In New Jersey, the team was reminded of a stinging defeat the Devils had bestowed upon them at Bridgestone in early December. In that game, the team held a 4-1 lead going into the final period of play, but two quick strikes from New Jersey brought the team to within one goal, and the equalizer came forcing overtime, and the comeback was completed in the extra frame, for a 5-4 NJ win.

On this night, however, the Preds once again built a three goal lead, but held strong and added a couple more, before surrendering a late goal, giving Saros his first NHL road victory, a 5-1 affair. James Neal lit the lamp twice in the first period, with defenseman Mattias Ekholm adding his first of the season in the second period. Forsberg scored a power play goal in the third, and Ryan Johansen, off a beautiful feed from speedy sophomore Viktor Arvidsson, scored shorthanded to end the Predator onslaught. Arvidsson finished the night with three assists, his first three point NHL game.

There can be no bigger surprise in the Preds organization than the play of second-year forward Viktor Arvidsson. Currently sharing the team lead in scoring with Ryan Johansen, Arvidsson is small in stature, but large in heart and effort every shift. PHOTO COURTESY SLAPSHOT RADIO

Tonight the Los Angeles Kings come to Bridgestone, in the final game before the brief holiday break. The Kings, winners of the Stanley Cup in both 2012 and 2014 are currently a shell of the team that exhibited the strength and success of years past.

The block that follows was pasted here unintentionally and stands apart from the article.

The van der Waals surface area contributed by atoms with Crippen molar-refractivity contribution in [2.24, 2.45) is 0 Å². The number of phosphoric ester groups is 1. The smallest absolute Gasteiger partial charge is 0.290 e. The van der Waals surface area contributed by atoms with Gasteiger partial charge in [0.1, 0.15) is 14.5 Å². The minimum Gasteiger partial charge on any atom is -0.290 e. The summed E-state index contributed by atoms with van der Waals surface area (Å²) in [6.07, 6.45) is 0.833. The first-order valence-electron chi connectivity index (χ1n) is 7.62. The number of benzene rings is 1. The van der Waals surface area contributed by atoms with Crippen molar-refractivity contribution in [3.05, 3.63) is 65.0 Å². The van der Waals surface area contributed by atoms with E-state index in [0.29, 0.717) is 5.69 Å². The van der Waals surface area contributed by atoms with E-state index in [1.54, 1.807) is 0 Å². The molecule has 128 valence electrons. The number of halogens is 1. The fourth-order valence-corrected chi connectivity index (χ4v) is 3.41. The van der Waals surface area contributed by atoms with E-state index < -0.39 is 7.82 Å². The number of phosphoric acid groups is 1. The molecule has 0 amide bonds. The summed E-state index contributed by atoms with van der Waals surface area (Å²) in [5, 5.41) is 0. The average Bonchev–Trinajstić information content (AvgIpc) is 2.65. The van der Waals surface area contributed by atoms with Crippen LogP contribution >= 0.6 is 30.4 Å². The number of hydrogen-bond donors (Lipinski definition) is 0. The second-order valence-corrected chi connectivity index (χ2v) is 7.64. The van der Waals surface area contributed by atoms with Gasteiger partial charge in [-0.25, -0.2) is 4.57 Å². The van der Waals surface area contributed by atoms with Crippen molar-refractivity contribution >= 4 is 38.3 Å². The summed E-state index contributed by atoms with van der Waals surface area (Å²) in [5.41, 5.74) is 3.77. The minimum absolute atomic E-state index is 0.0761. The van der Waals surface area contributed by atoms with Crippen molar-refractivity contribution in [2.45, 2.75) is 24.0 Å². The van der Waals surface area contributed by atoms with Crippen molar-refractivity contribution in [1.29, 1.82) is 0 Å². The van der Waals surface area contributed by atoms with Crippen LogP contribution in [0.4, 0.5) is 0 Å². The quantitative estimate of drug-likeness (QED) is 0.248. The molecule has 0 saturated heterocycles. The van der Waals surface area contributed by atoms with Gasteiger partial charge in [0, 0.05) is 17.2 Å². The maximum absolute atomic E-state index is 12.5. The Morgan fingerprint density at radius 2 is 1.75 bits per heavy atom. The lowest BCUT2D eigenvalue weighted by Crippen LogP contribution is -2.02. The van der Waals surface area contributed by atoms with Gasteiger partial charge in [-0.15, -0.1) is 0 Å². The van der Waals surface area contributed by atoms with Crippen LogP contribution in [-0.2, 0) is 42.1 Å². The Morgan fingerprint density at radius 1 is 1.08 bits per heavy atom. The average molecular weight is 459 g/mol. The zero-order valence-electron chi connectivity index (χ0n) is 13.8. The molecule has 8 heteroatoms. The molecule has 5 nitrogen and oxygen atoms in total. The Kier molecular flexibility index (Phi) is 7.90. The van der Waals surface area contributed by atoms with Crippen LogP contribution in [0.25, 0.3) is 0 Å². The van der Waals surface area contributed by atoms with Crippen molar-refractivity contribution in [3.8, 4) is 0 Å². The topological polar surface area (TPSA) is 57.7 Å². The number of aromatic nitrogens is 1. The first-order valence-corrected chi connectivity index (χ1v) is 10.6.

Star goaltender Jonathan Quick was injured in the opening period of the team’s opening game this season, and since then with veteran Peter Budaj taking the crease with varying levels of success, the team has had to survive injuries to key forwards Marian Gaborik, Anze Kopitar, and Dustin Brown. Offense does not come easy for the once heralded Kings.

A bounce-back at Bridgestone would do wonders for a Preds team that should be sufficiently charged up after their successful road sojourn. But, this team has yet to find the consistency that has been bestowed upon others around the league, as recent win streaks of eight (Minnesota) and ten games (Columbus and Philadelphia) have highlighted the first half of the NHL’s season.

Is it Nashville’s turn to go on a tear? Tonight’s game may hold the key to said answer. After the holiday break, the team will have home games against said Wild, and Chicago. Both teams sit ahead of Nashville in the standings, and both teams have had very lengthy periods of success in 2016.

A healthy Subban, continued success from the goaltending tandem, and the continuation of hot scoring from Neal, Forsberg, Arvidsson and company will go a long way towards telling the tale of how this inconsistent team is able to shake off the problems that have plagued them through the start of the season, and move them closer to securing a position in the post-season.

From all of us at Sports and Entertainment Nashville, a warm holiday greeting, and a lot of Christmas cheer towards our Preds. Come on down to Bridgestone, and Let’s Go Predators.